Perhaps you’ve seen a commercial recently on TV. (Given the highly targeted nature of advertising today, it probably helps if you frequent the news and sports channels viewed by middle-aged men like me.)
It’s a commercial for … shingles. Not the kind that come sailing off your roof in a spring windstorm. The kind that inflict themselves on your skin and, from all accounts, cause a great deal of suffering. Here it is:
The curious thing about the commercial is that it offers no prevention, really no remedy, although it’s sponsored by a pharmaceutical company. It simply tells you how terrible the disease of shingles is. And if you want to learn more about how terrible it is, of course there’s a website to visit.
Now, this I do not need. I have more than enough anxiety to get me through the day. The commercial tells us that if you had chicken pox as a child (check), you’re susceptible to shingles. It doesn’t help that there was one occasion from my childhood when I remember my dad, a strong and stoic man, sick in bed. He had shingles.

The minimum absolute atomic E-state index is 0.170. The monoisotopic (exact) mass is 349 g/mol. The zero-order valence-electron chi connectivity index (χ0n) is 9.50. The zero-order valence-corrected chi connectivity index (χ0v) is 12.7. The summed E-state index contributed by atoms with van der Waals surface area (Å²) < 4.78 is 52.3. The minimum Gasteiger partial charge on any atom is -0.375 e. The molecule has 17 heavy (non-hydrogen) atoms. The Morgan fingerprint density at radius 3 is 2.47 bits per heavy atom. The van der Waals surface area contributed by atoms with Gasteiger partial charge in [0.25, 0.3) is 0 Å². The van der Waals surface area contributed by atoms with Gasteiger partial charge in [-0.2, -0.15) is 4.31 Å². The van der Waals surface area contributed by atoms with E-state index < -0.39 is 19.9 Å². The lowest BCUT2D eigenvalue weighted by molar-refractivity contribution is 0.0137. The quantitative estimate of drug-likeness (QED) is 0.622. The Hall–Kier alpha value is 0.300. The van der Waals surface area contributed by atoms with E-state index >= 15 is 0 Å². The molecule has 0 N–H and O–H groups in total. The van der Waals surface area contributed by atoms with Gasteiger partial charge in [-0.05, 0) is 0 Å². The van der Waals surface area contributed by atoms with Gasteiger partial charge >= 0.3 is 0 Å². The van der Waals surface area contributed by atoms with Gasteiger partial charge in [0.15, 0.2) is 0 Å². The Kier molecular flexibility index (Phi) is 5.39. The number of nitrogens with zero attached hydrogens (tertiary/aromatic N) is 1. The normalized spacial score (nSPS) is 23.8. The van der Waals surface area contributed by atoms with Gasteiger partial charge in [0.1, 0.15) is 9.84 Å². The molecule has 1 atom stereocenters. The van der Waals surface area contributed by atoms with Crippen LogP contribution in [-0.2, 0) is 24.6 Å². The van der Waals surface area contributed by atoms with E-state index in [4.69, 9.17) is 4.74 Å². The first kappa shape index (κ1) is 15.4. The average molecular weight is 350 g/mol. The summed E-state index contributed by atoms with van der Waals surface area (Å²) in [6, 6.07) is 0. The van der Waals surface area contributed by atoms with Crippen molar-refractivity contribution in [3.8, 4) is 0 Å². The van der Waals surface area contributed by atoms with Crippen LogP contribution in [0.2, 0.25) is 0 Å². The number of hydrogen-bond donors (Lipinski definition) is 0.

Tell me how to prevent shingles, OK. Reassure me that there’s a cure, good. But the advertising strategy of simply raising apprehension over an illness escapes me. Perhaps “all will be revealed.” I remember puzzling over the original Vonage commercials (“hoo hoo … hoo, hoo, hoo”) for weeks before it finally became clear that Vonage is an Internet phone service (right?). My abiding faith in the advertising industry of this great country runs very deep … ahem. Future topic: These days, everybody’s a wise guy.